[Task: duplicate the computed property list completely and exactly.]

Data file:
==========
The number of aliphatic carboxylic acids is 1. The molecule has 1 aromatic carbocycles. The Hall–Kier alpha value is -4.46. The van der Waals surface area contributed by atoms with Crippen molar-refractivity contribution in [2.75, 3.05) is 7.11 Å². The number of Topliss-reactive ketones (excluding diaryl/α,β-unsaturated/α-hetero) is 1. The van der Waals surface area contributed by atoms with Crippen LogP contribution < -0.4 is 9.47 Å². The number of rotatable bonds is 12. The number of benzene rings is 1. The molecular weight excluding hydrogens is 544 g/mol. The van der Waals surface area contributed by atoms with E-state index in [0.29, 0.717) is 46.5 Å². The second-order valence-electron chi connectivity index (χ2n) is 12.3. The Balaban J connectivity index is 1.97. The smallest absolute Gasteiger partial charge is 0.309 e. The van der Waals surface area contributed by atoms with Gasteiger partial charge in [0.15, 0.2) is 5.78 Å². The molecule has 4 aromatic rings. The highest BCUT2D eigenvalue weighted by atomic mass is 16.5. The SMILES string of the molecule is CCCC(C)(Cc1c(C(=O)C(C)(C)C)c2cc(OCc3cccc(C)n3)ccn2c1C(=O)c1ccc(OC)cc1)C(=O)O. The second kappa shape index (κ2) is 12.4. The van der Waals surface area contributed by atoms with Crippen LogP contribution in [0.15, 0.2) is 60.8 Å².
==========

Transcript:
The number of aliphatic carboxylic acids is 1. The molecule has 1 aromatic carbocycles. The Hall–Kier alpha value is -4.46. The van der Waals surface area contributed by atoms with Crippen molar-refractivity contribution in [2.75, 3.05) is 7.11 Å². The number of Topliss-reactive ketones (excluding diaryl/α,β-unsaturated/α-hetero) is 1. The van der Waals surface area contributed by atoms with Crippen LogP contribution < -0.4 is 9.47 Å². The number of rotatable bonds is 12. The number of benzene rings is 1. The molecular weight excluding hydrogens is 544 g/mol. The van der Waals surface area contributed by atoms with E-state index in [0.29, 0.717) is 46.5 Å². The second-order valence-electron chi connectivity index (χ2n) is 12.3. The Balaban J connectivity index is 1.97. The smallest absolute Gasteiger partial charge is 0.309 e. The van der Waals surface area contributed by atoms with Gasteiger partial charge in [0.15, 0.2) is 5.78 Å². The molecule has 4 aromatic rings. The highest BCUT2D eigenvalue weighted by atomic mass is 16.5. The SMILES string of the molecule is CCCC(C)(Cc1c(C(=O)C(C)(C)C)c2cc(OCc3cccc(C)n3)ccn2c1C(=O)c1ccc(OC)cc1)C(=O)O. The second kappa shape index (κ2) is 12.4. The van der Waals surface area contributed by atoms with Crippen LogP contribution in [0.15, 0.2) is 60.8 Å².